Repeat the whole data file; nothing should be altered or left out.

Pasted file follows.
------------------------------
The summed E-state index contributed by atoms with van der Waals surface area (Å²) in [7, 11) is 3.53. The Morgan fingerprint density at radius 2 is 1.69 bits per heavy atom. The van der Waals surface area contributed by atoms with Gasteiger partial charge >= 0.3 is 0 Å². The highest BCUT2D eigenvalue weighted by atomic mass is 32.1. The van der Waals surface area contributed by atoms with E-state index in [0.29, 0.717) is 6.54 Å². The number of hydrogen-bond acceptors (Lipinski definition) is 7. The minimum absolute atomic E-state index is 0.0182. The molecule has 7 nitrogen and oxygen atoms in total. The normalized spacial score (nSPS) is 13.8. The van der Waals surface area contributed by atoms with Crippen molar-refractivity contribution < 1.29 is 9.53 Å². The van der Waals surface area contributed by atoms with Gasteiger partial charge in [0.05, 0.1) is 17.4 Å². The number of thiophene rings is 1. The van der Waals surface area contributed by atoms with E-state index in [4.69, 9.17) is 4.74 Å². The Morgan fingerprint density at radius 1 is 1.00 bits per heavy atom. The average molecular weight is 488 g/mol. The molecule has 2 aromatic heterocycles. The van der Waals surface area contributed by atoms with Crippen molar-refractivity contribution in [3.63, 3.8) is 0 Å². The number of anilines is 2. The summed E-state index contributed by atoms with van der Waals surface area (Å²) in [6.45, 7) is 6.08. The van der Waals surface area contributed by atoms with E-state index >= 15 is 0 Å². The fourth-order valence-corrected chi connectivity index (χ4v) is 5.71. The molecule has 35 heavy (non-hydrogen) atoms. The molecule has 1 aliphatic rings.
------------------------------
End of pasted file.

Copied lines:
The summed E-state index contributed by atoms with van der Waals surface area (Å²) in [7, 11) is 3.53. The Morgan fingerprint density at radius 2 is 1.69 bits per heavy atom. The van der Waals surface area contributed by atoms with Gasteiger partial charge >= 0.3 is 0 Å². The highest BCUT2D eigenvalue weighted by atomic mass is 32.1. The van der Waals surface area contributed by atoms with E-state index in [0.29, 0.717) is 6.54 Å². The number of hydrogen-bond acceptors (Lipinski definition) is 7. The minimum absolute atomic E-state index is 0.0182. The molecule has 7 nitrogen and oxygen atoms in total. The normalized spacial score (nSPS) is 13.8. The van der Waals surface area contributed by atoms with Crippen molar-refractivity contribution < 1.29 is 9.53 Å². The van der Waals surface area contributed by atoms with Gasteiger partial charge in [0.05, 0.1) is 17.4 Å². The number of thiophene rings is 1. The van der Waals surface area contributed by atoms with E-state index in [4.69, 9.17) is 4.74 Å². The Morgan fingerprint density at radius 1 is 1.00 bits per heavy atom. The average molecular weight is 488 g/mol. The molecule has 2 aromatic heterocycles. The van der Waals surface area contributed by atoms with Crippen molar-refractivity contribution in [3.63, 3.8) is 0 Å². The number of anilines is 2. The summed E-state index contributed by atoms with van der Waals surface area (Å²) in [6.45, 7) is 6.08. The van der Waals surface area contributed by atoms with E-state index >= 15 is 0 Å². The fourth-order valence-corrected chi connectivity index (χ4v) is 5.71. The molecule has 35 heavy (non-hydrogen) atoms. The molecule has 1 aliphatic rings.